States and industry continue to react to the EPA’s October 26, 2015 rule tightening the ozone National Ambient Air Quality Standard (NAAQS) from 75 ppb under the 2008 standard to 70 ppb. States, including Kentucky, and industry groups have petitioned the D.C. Court of Appeals to review the rule in a case now consolidated as Murray Energy Corporation v. EPA, (D.C. Cir No. 15-1385). The petitioners argue that background ozone, occurring naturally in the environment, could make it virtually impossible for some regions to attain the new 70 ppb standard. EPA has generally acknowledged that background ozone is a consideration in assessing the concentration in an individual region, but it contends that background ozone is insufficient to prevent any region from meeting the NAAQS. State petitioners filed their opening brief on April 22, 2016 arguing, among other things, that EPA failed to consider the effect of uncontrollable emissions on peak days and that relief measures promised by EPA are impractical and misapply portions of the Clean Air Act intended for exceptional rather than routine events. Industry petitioners further argue that EPA failed to take into account “relevant contextual factors, including the adverse social, economic, and energy impacts of those more stringent standards” and did not support the standards with a reasoned analysis and relevant scientific evidence.
Outside of litigation, EPA has received criticism for not developing ozone NAAQS screening tools that could help expedite permitting for projects that demonstrate minimal ozone impact. Traditionally, screening tools have been used for determining whether emission levels of a pollutant subject to a NAAQS standard would subject a permit application to Prevention of Significant Deterioration (PSD) review. Prior to finalizing the standard, EPA had indicated in a memo that it would propose screening tools by September, 2016; however, EPA’s current rulemaking schedule still lists screening tools for proposal but does not project a date.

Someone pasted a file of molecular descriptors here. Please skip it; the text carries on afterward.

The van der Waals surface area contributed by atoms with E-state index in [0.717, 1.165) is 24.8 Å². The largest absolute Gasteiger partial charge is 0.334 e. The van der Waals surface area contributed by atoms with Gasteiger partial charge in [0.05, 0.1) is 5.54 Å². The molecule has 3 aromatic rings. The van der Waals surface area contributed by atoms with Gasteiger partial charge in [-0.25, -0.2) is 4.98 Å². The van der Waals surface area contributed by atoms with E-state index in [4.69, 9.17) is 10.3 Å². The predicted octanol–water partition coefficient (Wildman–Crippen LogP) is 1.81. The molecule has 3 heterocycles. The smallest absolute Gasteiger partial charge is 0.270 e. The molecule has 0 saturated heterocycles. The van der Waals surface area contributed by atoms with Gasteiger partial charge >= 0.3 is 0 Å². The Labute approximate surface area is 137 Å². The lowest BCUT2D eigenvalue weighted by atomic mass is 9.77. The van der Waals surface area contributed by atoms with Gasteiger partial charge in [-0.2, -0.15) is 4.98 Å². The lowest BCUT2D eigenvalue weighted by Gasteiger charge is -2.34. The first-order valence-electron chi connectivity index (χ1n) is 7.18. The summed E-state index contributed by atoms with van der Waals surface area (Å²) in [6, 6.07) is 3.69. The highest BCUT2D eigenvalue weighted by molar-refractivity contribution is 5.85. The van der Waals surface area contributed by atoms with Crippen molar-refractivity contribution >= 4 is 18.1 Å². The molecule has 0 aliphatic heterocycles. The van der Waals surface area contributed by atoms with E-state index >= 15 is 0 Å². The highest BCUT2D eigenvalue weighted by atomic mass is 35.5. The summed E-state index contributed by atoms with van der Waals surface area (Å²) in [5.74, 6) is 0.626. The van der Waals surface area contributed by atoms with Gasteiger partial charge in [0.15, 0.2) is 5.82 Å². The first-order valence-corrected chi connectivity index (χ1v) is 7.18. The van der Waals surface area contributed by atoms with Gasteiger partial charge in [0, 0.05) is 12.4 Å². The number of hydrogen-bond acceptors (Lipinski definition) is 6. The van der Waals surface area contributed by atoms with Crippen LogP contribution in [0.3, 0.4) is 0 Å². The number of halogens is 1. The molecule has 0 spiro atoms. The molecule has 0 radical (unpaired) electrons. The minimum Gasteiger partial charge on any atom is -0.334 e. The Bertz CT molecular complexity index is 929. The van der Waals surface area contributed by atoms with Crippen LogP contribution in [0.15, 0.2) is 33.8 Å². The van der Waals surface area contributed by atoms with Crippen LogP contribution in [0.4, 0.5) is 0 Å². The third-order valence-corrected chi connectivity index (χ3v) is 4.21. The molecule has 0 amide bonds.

Even as EPA moves ahead with the 2015 standards, a coalition of environmental groups in Southern California is challenging EPA’s implementation conditions for the 2008 ozone air standards claiming the rule risks backsliding once a region achieves attainment under the NAAQS. According to the petitioners, the revocation of the 1997 NAAQS allows some areas to maintain existing control measures, regardless of whether those measures fail to result in attainment. South Coast Air Quality Management District (SCAQMD) v. EPA, et al., No. (D. C. Cir. No. 15-1115). The petitioner also argues that by revoking the 1997 NAAQS, EPA weakened anti-backsliding protections for areas in attainment, weakened requirements to show progress towards emissions reductions, eliminated the requirement to implement control technology, and eliminated the requirement for creation of a 10-year air quality maintenance plan.
On March 17, 2016, Rep. Pete Olson (R-Texas) introduced in the U.S. House of Representatives the Ozone Standards Implementation Act of 2016 (H.R. 4775), which would extend the date for final designation of areas under the 2015 ozone NAAQS to 2025. The bill would change the mandatory review of NAAQS from five to 10 years, authorize EPA to consider technological feasibility when revising NAAQS, and require EPA to submit a report to Congress within two years regarding the impacts of foreign emissions on NAAQS compliance. The legislative changes, if enacted, would allow the 2008 ozone NAAQS to be attained before implementing the 2015 standards.
Easing of hurdles faced in demonstrating attainment with stringent NAAQS standards becomes even more important given the requirements for redesignation of an area from nonattainment to attainment. Attainment of the standard is only one component of the redesignation demonstration under the Clean Air Act, which also requires: 1) the nonattainment SIP has been fully approved by EPA; 2) EPA determines that the improvement in air quality is due to permanent and enforceable reductions in emissions; 3) the state has met all applicable requirements for nonattainment plans and other general requirements under the Act; and 4) EPA has approved a maintenance plan for the area, including contingency plans that provide for maintenance of the NAAQS for at least 10 years after redesignation. On March 28, 2016, the Supreme Court denied certiorari in, and thus upheld, a Sixth Circuit decision that EPA had impermissibly determined that reasonably available control technology (RACT) and reasonably available control measures (RACM) in a SIP were only necessary if needed to attain the air quality standard for the pollutant at issue in the case. Ohio v. Sierra Club, 2016 U. S. LEXIS 2221, 84 U. S. L. W. 3543, The Sixth Circuit’s decision stands for the proposition that no requirement can be “skipped” even if the area is otherwise shown to have attained the NAAQS.